As a hiring manager, I’m very interested in many things about a candidate. I always use an interview team (or panel) during this process and assign specific aspects of the interview to individuals on that team. I do this for multiple reasons.
First, I find that multiple ears, eyes and wits give a better overview of a candidate than I get with a single interviewer. I long ago stopped being amazed at how something would get missed by a portion of the interviewers but would get picked up by one or two others.
Second, since the candidate is a potential future teammate to many of the interviewers, being a member of the panel creates a very real sense of ownership in the process. Their thoroughness has a direct impact on the talent of the people they’ll be working with in the future.
Third, I’ve found that interviewing is a learned skill and practice is important. Being on an interview team from time to time enhances those skills. After all, some of these interviewers may turn out to be future managers where these skills are even more valuable.
Fourth, being grilled by the team and being chosen is a bit like an initiation. It builds a mutual respect between the selected candidate and the interviewers.
I typically use the behavioral interview style to help in evaluating a candidate. That means we find ourselves saying “so, tell me about a time when you . . .” quite a bit. When a candidate answers “well, I would . . .” then we try again. We’re not looking for what a candidate would do, we’re looking for what a candidate did do. Because this is one of those situations when past behavior is the best indicator of future performance.
Sometimes though, candidates haven’t had that experience. In that situation, I’d far rather they admit it. Often one of their experiences is similar or analogous to what we’re asking about. In that case, they should clarify or confirm this and continue on with their answer. Someone who can see those parallels might be worth giving a chance.
When we’ve gone through the process with a candidate, we get together, compare notes, share observations and try to reconcile any discrepancies that might crop up.
Here’s where having multiple people on the interview team can really help. Each person brings a slightly different perspective to the interview along with different viewing and listening styles.
Waiting for the Thank You note
While we never really sit around waiting for a follow-up note, it is true that those who send them get a few “bonus points” of consideration. And a few times that’s all it’s taken to push one candidate over another with similar talent. Receiving a short email the same day as the interview tells me that the candidate is serious and considerate of our time.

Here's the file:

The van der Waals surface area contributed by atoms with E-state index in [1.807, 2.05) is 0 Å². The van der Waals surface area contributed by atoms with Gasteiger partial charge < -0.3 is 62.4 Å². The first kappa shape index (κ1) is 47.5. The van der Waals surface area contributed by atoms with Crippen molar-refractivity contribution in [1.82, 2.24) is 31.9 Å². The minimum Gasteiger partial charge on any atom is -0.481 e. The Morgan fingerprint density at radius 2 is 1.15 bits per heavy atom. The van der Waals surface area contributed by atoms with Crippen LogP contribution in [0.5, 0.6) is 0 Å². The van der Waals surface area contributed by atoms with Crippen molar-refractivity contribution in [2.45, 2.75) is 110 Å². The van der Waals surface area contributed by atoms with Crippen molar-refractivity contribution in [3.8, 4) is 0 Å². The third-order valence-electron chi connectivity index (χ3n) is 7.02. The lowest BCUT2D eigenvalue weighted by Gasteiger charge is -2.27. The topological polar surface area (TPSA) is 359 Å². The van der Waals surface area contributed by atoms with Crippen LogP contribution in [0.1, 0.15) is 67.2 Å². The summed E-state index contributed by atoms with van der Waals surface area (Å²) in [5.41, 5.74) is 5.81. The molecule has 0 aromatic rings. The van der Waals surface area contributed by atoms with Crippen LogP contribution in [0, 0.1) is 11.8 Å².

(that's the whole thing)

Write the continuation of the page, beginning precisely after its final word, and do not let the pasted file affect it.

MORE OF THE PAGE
I especially like it when a candidate puts forth the extra effort to write a personalized note to me (and other members of the panel) adding an extra idea or explaining a bit more on a topic we touched on in the interview. A candidate who takes the time and effort to do this and do it well is a serious candidate worthy of consideration. And no, I don’t think stamps and snail-mail are old-fashioned for this purpose.*
Extending an offer
Once you’ve found a candidate that you’re excited about, you’ve contacted their references, read their follow-up notes and the panel has made a decision to move forward, do it! Call them up, indicate you’d like to make an offer and bring them on board.
What about the others?
Contact the others who made it to the interview rounds. They may not have been as qualified as your new employee, but they deserve to hear that they didn’t make it. This frees them up to expend energy on other opportunities. And if you have a short bit of carefully-worded constructive criticism for them, consider offering it. By no means is this always a good idea, but for some candidates, it’s worth the time.
Now go concentrate on getting your new hire settled and ramping up to be a productive member of your expanding team!
* For more on follow-up after an interview, see John Heaney’s Job Shopper posting.